By Andy Brack, editor and publisher | In 1975, the rock group War released a popular song titled “Why can’t we be friends.” It wasn’t complicated. The title was repeated a lot between various couplets, including this one: “The color of your skin don’t matter to me; As long as we can live in harmony.”
“If we want to build friendships with people across lines of division, we must focus on what we have in common and not become distracted by what separates us,” U.S. Sen. Tim Scott writes in the new book with Upstate Congressman Trey Gowdy. This theme of building toward harmony fills the book from a leading publisher of works aligned with biblical principles.
While the book, titled “Unified,” is filled with practical advice on how to grow and deepen friendships, the subtitle — “How Our Unlikely Friendship Gives Us Hope for a Divided Country”– rubs the wrong way.
The inside cover elaborates: “Decades ago, no one would have predicted their paths would one day be intertwined. But they became good friends and an inspiration to others.”
But is this friendship really “unlikely” in 2018? Scott and Gowdy are from South Carolina. They’re about the same age. They both were elected to the U.S. House in the same year. They self-identify as conservative Republicans. They don’t drink alcohol or “party.” They’ve got a deep faith.
What really would be unlikely is if these two guys were NOT friends.
Perhaps the subtitle is a publisher’s race-infused promotion so the authors can get on television, sell books and share their narrative.
But is there something deeper going on at a more strategic level, particularly since the book was released the same week the nation remembered the assassination of Dr. Martin Luther King Jr.? Perhaps the book is a way to spin an alternative narrative as Americans reflect on King’s legacy. Perhaps during the country’s malaise of division it is a way to illustrate that Republicans, the vast majority of whom are white, aren’t all that bad. Is the book an elegant attempt to lure black voters from the Democratic Party?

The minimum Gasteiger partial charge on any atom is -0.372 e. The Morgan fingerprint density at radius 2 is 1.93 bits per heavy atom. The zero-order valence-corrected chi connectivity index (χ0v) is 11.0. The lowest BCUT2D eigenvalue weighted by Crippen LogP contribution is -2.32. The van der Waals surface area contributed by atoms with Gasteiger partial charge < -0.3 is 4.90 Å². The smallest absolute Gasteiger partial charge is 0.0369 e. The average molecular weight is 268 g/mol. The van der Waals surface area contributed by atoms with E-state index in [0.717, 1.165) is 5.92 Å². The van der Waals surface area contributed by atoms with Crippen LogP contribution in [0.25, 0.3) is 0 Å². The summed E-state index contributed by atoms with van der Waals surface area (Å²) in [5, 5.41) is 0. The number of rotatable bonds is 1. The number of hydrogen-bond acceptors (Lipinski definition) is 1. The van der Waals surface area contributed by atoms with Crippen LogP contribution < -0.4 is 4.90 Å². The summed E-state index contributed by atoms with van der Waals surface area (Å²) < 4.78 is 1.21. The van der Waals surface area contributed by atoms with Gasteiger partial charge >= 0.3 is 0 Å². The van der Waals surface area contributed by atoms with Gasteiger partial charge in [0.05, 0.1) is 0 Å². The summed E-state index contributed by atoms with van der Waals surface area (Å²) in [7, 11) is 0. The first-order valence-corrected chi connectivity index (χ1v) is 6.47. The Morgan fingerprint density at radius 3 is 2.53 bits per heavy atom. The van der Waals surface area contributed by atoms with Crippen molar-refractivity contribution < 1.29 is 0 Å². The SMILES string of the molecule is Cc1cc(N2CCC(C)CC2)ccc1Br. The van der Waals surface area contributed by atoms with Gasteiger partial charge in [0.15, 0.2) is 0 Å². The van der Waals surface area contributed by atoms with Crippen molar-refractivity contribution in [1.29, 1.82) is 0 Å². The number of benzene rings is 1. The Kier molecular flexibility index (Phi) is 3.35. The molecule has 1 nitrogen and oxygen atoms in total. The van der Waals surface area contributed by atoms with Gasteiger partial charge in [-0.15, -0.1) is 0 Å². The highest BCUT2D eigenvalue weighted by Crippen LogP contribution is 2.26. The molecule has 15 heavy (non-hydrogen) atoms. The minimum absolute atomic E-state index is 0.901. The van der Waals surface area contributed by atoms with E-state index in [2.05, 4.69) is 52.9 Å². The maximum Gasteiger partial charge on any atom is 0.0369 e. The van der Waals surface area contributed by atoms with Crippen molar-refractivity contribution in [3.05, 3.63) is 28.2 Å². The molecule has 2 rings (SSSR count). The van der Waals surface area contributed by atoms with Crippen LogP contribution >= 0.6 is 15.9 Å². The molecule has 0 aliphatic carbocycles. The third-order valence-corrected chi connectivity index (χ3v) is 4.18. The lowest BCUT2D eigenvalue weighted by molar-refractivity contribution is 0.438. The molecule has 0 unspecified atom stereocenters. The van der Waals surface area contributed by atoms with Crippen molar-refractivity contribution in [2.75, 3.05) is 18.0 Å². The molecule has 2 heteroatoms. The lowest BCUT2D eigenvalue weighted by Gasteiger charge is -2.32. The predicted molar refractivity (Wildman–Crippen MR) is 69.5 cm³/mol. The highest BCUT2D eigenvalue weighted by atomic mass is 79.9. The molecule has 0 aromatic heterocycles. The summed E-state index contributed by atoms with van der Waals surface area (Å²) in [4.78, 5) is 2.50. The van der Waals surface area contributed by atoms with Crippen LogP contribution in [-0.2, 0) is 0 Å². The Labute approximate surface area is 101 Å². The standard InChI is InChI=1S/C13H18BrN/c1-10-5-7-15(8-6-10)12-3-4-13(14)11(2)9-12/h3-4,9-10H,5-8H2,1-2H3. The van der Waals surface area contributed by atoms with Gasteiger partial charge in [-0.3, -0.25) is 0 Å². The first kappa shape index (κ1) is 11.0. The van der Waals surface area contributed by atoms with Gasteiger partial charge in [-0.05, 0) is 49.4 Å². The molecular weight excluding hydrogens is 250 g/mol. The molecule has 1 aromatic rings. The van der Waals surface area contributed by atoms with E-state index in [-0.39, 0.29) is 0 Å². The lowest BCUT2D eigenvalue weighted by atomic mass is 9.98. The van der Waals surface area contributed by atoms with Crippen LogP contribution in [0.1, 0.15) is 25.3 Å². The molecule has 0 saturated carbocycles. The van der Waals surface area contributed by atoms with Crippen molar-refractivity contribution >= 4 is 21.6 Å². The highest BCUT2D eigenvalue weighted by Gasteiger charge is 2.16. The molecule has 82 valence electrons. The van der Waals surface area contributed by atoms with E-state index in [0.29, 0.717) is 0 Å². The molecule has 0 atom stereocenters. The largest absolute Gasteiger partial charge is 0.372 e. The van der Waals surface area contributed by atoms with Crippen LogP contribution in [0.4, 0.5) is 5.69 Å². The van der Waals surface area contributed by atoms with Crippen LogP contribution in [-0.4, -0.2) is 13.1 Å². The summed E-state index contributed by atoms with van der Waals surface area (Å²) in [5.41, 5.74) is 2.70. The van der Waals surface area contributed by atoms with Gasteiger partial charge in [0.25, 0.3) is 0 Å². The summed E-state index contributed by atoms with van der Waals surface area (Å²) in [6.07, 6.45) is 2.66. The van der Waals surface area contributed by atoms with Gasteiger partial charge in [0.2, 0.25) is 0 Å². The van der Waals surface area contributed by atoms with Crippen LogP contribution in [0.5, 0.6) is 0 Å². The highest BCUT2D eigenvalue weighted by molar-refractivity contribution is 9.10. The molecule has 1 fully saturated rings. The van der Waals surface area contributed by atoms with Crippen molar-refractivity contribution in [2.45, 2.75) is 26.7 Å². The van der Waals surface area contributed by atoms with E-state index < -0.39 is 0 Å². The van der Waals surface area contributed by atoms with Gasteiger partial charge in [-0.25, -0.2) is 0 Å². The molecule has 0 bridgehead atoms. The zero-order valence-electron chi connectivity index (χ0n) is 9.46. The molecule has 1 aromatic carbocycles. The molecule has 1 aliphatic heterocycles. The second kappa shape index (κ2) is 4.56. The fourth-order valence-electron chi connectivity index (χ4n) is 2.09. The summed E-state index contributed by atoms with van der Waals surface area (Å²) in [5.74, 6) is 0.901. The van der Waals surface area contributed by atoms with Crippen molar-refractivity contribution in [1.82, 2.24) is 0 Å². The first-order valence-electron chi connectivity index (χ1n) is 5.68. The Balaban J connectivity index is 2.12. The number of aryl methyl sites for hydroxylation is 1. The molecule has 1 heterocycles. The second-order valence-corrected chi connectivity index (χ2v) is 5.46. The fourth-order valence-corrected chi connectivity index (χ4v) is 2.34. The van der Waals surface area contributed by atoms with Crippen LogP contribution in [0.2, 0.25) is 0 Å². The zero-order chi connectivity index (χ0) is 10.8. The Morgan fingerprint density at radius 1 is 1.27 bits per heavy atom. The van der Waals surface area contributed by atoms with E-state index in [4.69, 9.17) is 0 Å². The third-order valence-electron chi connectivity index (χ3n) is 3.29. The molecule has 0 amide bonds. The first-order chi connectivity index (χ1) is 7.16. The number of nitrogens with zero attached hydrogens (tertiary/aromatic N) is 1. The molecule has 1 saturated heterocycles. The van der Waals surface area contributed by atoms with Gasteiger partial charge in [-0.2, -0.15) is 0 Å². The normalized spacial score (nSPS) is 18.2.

If King were alive today, he likely wouldn’t be surprised that Scott and Gowdy were friends. Remember King’s famous quote from the “I Have a Dream” speech made in 1963, a year before Gowdy was born and two years before Scott’s birth:
“I have a dream that my four little children will one day live in a nation where they will not be judged by the color of their skin, but by the content of their character.”
The publishers have done a disservice to Scott and Gowdy by using the word “unlikely” in the subtitle because their friendship is not born of race. It’s born of shared values and experiences.
King would celebrate this friendship because it was exactly the kind of relationship he envisioned more than 50 years ago for a united American family.
But there’s a difference between King’s vision and that of Scott and Gowdy. King believed that government can help the downtrodden be uplifted and become part of the American dream. He believed working through government can lift up people by promoting racial and economic justice.
Scott and Gowdy have a narrower political vision — limited government, more individual rights and less involvement of Washington in people’s daily lives. They encourage people to develop deeper friendships with others they don’t know by focusing on what they have in common and moving toward more difficult subjects. They offer a lot of good advice.
But the book by the South Carolinians is a model of individually-based empathy — developing one-on-one friendships as a way for the nation to heal. King’s contrasting vision focused on collective empathy — a movement — for change for people who had been trampled for generations.
The book by Scott and Gowdy calls for quenching the nation’s thirst for unity by “cleaning the slate” through faith, forgiveness, reconciliation, love and more.
Unfortunately, the book isn’t as instructive outside of Christian individualism on how the nation can heal broadly.